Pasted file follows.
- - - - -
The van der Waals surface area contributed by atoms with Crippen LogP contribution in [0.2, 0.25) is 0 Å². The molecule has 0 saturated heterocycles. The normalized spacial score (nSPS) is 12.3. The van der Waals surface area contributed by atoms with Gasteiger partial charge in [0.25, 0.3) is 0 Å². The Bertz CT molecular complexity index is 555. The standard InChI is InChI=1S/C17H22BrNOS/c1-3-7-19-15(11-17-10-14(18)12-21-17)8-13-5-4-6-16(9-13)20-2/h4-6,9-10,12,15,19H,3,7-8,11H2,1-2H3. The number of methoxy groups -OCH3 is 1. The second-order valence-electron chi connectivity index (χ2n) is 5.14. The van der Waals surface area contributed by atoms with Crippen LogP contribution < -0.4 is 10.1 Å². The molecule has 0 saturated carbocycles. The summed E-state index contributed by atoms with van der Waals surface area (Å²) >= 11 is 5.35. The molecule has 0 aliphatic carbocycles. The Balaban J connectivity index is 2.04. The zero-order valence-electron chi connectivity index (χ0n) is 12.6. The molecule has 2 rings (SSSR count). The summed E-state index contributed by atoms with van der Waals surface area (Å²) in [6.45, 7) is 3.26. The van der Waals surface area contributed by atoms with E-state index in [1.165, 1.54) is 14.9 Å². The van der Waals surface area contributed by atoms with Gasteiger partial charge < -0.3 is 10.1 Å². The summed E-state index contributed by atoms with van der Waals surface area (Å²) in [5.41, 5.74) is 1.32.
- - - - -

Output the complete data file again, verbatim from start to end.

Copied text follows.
The van der Waals surface area contributed by atoms with Crippen LogP contribution in [0.2, 0.25) is 0 Å². The molecule has 0 saturated heterocycles. The normalized spacial score (nSPS) is 12.3. The van der Waals surface area contributed by atoms with Gasteiger partial charge in [0.25, 0.3) is 0 Å². The Bertz CT molecular complexity index is 555. The standard InChI is InChI=1S/C17H22BrNOS/c1-3-7-19-15(11-17-10-14(18)12-21-17)8-13-5-4-6-16(9-13)20-2/h4-6,9-10,12,15,19H,3,7-8,11H2,1-2H3. The number of methoxy groups -OCH3 is 1. The second-order valence-electron chi connectivity index (χ2n) is 5.14. The van der Waals surface area contributed by atoms with Crippen LogP contribution < -0.4 is 10.1 Å². The molecule has 0 saturated carbocycles. The summed E-state index contributed by atoms with van der Waals surface area (Å²) >= 11 is 5.35. The molecule has 0 aliphatic carbocycles. The Balaban J connectivity index is 2.04. The zero-order valence-electron chi connectivity index (χ0n) is 12.6. The molecule has 2 rings (SSSR count). The summed E-state index contributed by atoms with van der Waals surface area (Å²) in [6.45, 7) is 3.26. The van der Waals surface area contributed by atoms with E-state index in [1.165, 1.54) is 14.9 Å². The van der Waals surface area contributed by atoms with Gasteiger partial charge < -0.3 is 10.1 Å². The summed E-state index contributed by atoms with van der Waals surface area (Å²) in [5.41, 5.74) is 1.32.